Submarines are majestic vessels made to go deep. It’s what they do. Education can empower kids do the same if we reframe how we’re currently navigating things, but we’re not there yet.
I’ve been thinking a lot about pedagogy and the nature of learning lately. My thoughts have vacillated between two schools of thought. First, we need to ensure students master the vast number of state standards they are responsible for learning. In some ways, these standards are like mile markers, or buoys. The standards help us understand where students need to go.
I’m also in favor of reducing the number of standards so that we can facilitate deeper learning and discovery, and that brings me to my second point. We need to empower our students to innovate throughout their classroom careers. Students should have a voice in their learning, and we need to trust them to actually create some of the mile markers along the way.
This is a matter that is deeply personal to me. I want my own three children to have the tools and space to invent a future that none of us is fully capable of grasping. When they are navigating their educations alongside their grade-level classmates, I ultimately want them to be able to envision new markers in their journey. I desperately hope there is a space for that.
I believe kids can learn at a high level while being empowered to pursue their passions and curiosity. We cannot sacrifice curiosity for achievement; kids deserve both. (There really is no dichotomy.) I wonder if one of the greatest gifts we can give our kids is not taking away their curiosity.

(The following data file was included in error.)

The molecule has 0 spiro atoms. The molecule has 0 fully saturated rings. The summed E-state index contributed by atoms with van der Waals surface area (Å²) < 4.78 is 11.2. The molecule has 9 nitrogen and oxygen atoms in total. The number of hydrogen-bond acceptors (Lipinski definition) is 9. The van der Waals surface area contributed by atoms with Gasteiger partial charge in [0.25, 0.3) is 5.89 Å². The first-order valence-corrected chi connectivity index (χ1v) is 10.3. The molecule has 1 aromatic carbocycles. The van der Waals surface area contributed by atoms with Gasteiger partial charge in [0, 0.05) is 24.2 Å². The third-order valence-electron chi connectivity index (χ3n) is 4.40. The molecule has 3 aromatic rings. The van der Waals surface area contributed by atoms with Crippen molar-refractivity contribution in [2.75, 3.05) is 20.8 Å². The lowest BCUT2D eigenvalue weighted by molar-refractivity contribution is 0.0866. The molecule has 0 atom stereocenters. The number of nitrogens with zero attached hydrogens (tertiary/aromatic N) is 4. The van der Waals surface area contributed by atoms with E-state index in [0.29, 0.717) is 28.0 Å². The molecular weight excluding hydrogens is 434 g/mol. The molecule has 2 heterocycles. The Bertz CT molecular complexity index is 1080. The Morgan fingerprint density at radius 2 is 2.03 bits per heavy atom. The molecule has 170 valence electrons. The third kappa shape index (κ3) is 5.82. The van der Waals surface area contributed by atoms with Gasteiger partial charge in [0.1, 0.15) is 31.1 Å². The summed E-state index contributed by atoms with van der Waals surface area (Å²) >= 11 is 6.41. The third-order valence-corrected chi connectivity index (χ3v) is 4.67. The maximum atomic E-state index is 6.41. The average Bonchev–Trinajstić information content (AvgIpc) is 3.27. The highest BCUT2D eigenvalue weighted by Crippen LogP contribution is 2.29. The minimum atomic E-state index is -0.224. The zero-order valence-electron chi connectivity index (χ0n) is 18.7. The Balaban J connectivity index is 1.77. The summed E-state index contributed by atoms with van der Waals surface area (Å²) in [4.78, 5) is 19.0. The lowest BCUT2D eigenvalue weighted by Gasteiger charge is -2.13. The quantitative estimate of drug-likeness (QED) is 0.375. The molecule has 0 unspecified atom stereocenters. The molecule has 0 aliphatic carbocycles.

Are we there yet? How will we know when we get there? What are the critical drivers that will propel us in the right direction? How do you think we can create the conditions where high levels of learning, innovation, and curiosity reside?
We recently had a couple remote controls from our educational drones drop to the ground resulting in broken joysticks. Accidents happen and we completely understand this, but thanks to our amazing staff and students this is not the end of the story.
An elementary student was empowered to help engineer a new joystick using our school’s 3D printer. She worked with Mr. Hinnenkamp to create a tiny joystick sleeve that fit over the broken drone remote controls using a design program called Tinkercad. Everything works as good as new now, and our students had the opportunity to experience authentic innovation and learner empowerment.
This is precisely why we feel it is critical to put students in the center of their learning (even if it means things get messy or broken every once in a while). Kids have the capacity to innovate, engineer, think critically, and solve a myriad of real problems; they don’t require worksheets to do so! All students deserve the opportunity to work with cutting-edge technology in a safe and supportive learning environment. If the first time students have the opportunity to innovate and invent using real-world tools is high school or college, then we will have failed them.
This is more than a story about drones or a 3D printer. I took the opportunity to speak with the student that helped repair her drone remote control. The pride she exuded when she explained to me how she had fixed something that was accidentally broken was unmistakable. There was a humble confidence that I had not seen before. As we finished chatting I asked her how this experience made her feel and her response literally choked me up…I nearly cried. Suffice it to say, the opportunity she was given to fix her drone remote meant the world to her. And THAT means the world to me.
Thank you, teachers. Thank you for truly empowering our students. I honestly LOVE how our entire team empowers students and supports our kids in learning skills they will need to thrive today and excel tomorrow.